How important is Shareholder Agreement for your start-up?

How important is Shareholder Agreement for your start-up?

A shareholder agreement is a contract signed voluntarily by all of a company’s shareholders. It establishes regulations for policies and processes that are not covered by the forming agreement of the company. It governs the rights, duties, and relationships between the shareholders. Basically, it serves the purpose of providing common understanding among founders and investors to regulate day to day tasks. Apart from this, it formalizes a structure to be followed in case an investor leaves the company or a new investor joins the organisation.

The Shareholder Agreement is intended to treat shareholders fairly while protecting their rights. The agreement protects present shareholders from future management’s abuse. It is primarily concerned with being prepared in times of market instability.

Why Shareholder Agreement is important for a start-up?

A Shareholder Agreement provides legal protection to the start-up by managing future scenarios and determining answers to anticipated future difficulties.

To safeguard the start-up when shareholders disagree: To safeguard the corporation and its shareholders, Shareholder Agreement should be put in place. This is because stockholders are not always faithful to a firm and may try to align with competing corporations, causing troubles for the start-up. The agreement will spell out what steps must be followed if the two parties disagree.

To protect minor shareholders: A Shareholder Agreement for your start-up is an effective approach to protect minority shareholders, or those who have invested in the company. The agreement will define the roles and obligations of all parties, including shareholders, management, and other stakeholders. If members of the board of directors disagree, the agreement will specify how to handle the situation.

To make share transfers easier: The agreement describes the procedure of transferring shares in a corporation. It determines what occurs when one shareholder sells their shares to another or when the start-up decides to buy back shares from shareholders. In general, shareholders cannot sell their shares until a written agreement is executed.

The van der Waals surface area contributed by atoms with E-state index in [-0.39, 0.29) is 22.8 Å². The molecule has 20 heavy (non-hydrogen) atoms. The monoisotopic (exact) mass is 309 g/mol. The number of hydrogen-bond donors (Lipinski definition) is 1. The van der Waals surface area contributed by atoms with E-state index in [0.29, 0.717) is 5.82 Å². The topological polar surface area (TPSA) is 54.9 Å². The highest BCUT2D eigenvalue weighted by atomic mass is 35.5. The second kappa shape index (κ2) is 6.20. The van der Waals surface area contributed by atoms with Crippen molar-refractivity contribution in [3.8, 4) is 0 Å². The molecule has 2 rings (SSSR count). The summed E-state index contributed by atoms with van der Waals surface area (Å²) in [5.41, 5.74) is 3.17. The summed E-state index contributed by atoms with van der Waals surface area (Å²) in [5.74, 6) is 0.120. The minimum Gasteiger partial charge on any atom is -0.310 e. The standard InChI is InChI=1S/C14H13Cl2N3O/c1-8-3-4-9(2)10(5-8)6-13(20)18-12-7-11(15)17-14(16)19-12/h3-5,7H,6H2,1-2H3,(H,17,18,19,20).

Dispute resolution:  The agreement is required for a start-up in order to avoid disputes and to ensure that all of its shareholders are on the same page. It may include a clause of dispute resolution. Start-ups can adopt methods of dispute resolution outside the court in order to avoid litigation expenses.

Company management: The agreement specifies who owns how much share of the company and what they should do with their stake. It can also specify how many votes each stakeholder has in the company.  It can help prevent individuals from acting against the wishes of their fellow shareholders.

To sum up, a Shareholder Agreement is the best financial security if you have a start-up or are thinking about launching a new firm with partners, investors, or co-founders. When everyone understands and agrees on how the organisation works, there will be simpler transitions when someone departs, a new person joins the team, or when issues develop. It establishes a predetermined structure for dealing with a wide range of regular business scenarios.

-Kiranpreet Kaur

Associate at Aggarwals & Associates, S.A.S. Nagar, Mohali